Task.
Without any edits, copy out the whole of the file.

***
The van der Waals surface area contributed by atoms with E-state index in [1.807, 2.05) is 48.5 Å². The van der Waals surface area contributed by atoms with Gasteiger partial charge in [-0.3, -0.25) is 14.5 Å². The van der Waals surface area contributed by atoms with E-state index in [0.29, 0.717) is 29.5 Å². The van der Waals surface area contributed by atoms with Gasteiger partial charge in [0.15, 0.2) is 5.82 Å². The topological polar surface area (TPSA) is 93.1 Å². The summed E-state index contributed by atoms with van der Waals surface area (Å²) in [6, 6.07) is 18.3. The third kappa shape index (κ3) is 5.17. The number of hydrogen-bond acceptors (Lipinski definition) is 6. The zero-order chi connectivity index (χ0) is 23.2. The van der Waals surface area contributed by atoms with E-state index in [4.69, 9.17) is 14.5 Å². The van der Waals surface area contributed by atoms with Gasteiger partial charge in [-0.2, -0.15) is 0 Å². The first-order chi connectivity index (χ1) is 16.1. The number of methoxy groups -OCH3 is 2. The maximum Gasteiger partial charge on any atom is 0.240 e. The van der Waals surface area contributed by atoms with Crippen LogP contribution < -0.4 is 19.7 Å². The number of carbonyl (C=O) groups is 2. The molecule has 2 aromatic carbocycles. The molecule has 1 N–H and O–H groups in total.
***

The van der Waals surface area contributed by atoms with E-state index in [1.807, 2.05) is 48.5 Å². The van der Waals surface area contributed by atoms with Gasteiger partial charge in [-0.3, -0.25) is 14.5 Å². The van der Waals surface area contributed by atoms with E-state index in [0.29, 0.717) is 29.5 Å². The van der Waals surface area contributed by atoms with Gasteiger partial charge in [0.15, 0.2) is 5.82 Å². The topological polar surface area (TPSA) is 93.1 Å². The summed E-state index contributed by atoms with van der Waals surface area (Å²) in [6, 6.07) is 18.3. The third kappa shape index (κ3) is 5.17. The number of hydrogen-bond acceptors (Lipinski definition) is 6. The zero-order chi connectivity index (χ0) is 23.2. The van der Waals surface area contributed by atoms with E-state index in [4.69, 9.17) is 14.5 Å². The van der Waals surface area contributed by atoms with Gasteiger partial charge in [-0.2, -0.15) is 0 Å². The first-order chi connectivity index (χ1) is 16.1. The number of methoxy groups -OCH3 is 2. The maximum Gasteiger partial charge on any atom is 0.240 e. The van der Waals surface area contributed by atoms with Crippen LogP contribution < -0.4 is 19.7 Å². The number of carbonyl (C=O) groups is 2. The molecule has 2 aromatic carbocycles. The molecule has 1 N–H and O–H groups in total.